The 1967 EPSDT amendments were fully intended to reverse these conditions. The government would not simply pay for health care; it would undertake affirmative efforts to find, examine, and treat children in need of care, thereby ensuring not just coverage but access. Under the terms of the legislative text, Title V agencies were directed to provide for the “early identification of children in need of health care and services, and for health care and treatment needed to correct or ameliorate defects or chronic conditions discovered thereby, through . . . periodic screening and diagnostic services, and . . . treatment . . . to correct or ameliorate defects or chronic conditions as may be discovered thereby.” Virtually identical language was used to define the mandatory Medicaid coverage itself. In 1972, in response to the Nixon administration’s refusal to implement the Medicaid amendments, Congress directly established case-finding and access as a formal Medicaid duty. Although the statute initially gave the secretary of the Department of Health, Education, and Welfare (renamed Health & Human Services in 1979) latitude to define the scope of EPSDT, Congress modified the statute in 1989 to directly codify its scope in legislation, mandating coverage of physical, mental, and developmental assessments; all necessary laboratory services, including assessment of blood lead level; all recommended immunizations, vision, dental, and hearing care; and all necessary treatments for physical and mental health conditions falling within the definition of “medical assistance,” even treatments not covered for adults aged 21 and older.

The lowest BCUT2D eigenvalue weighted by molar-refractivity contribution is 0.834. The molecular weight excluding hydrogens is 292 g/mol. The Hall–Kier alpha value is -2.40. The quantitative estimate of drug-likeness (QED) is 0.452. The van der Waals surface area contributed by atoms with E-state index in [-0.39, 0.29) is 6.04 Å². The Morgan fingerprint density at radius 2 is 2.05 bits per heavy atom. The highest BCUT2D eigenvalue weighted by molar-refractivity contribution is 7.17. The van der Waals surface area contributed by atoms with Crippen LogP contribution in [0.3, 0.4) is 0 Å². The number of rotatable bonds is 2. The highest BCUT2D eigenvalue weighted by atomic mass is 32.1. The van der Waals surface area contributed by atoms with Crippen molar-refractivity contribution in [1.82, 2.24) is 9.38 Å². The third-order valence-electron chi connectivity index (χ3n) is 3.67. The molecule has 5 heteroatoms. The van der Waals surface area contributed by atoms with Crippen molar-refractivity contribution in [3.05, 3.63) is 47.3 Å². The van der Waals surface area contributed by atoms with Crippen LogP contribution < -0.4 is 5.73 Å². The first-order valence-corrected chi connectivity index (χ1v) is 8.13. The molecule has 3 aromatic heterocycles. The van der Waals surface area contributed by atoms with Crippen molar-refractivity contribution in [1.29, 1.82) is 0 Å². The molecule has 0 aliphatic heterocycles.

The course of implementation was challenging. Early on, systemic federal and state resistance was the norm. Later, numerous lawsuits were mounted to enforce EPSDT’s extraordinary coverage guarantee.5 Despite these struggles—hardly unusual in efforts to fundamentally change the way the health system operates—EPSDT has prevailed as the nation’s seminal policy statement regarding the health and health care obligations government owes its poorest children.
More than 30 years have passed since the federal government last updated its EPSDT regulations, which now lag badly behind not only the 1989 expansion amendments, but more importantly perhaps, the wealth of evidence regarding the role that health care should play in the lives of low-income children. Today, with nearly 1 in 3 American children insured through Medicaid, the transformative potential of EPSDT never has been stronger, given Medicaid’s sheer reach into pediatric health care nationally. A comprehensive, inclusive effort to update and modernize federal EPSDT policy would require no additional legislative reforms. Given all we now know regarding the link between poverty and health, as well as Medicaid’s ability to shape pediatric practice, an initiative to translate knowledge into action must be a priority.
Author(s): Sara Rosenbaum
Read on Wiley Online Library
Volume 94, Issue 3 (pages 716–719)
Published in 2016
Sara Rosenbaum is the Harold and Jane Hirsh Professor of Health Law and Policy and founding chair of the Department of Health Policy at the George Washington University School of Public Health and Health Services. She also holds professorships in the Schools of Law and Medicine and Health Sciences. A graduate of Wesleyan University and Boston University Law School, Rosenbaum has devoted her career to issues of health justice for populations who are medically underserved as a result of race, poverty, disability, or cultural exclusion. Between 1993 and 1994, Rosenbaum worked for President Clinton, where she directed the drafting of the Health Security Act and designed the Vaccines for Children program, which today provides near-universal immunization coverage to low-income and medically underserved children. Rosenbaum is the leading author of Law and the American Health Care System (Foundation Press, 2012) and has received many national awards for her work in public health policy. She is past chair of AcademyHealth and a member of the Institute of Medicine. Rosenbaum also has served on the CDC Director’s Advisory Committee and as a Commissioner on the Congressional Medicaid and CHIP Payment and Access Commission (MACPAC), which she chaired from January 2016 through the expiration of her term in April, 2017.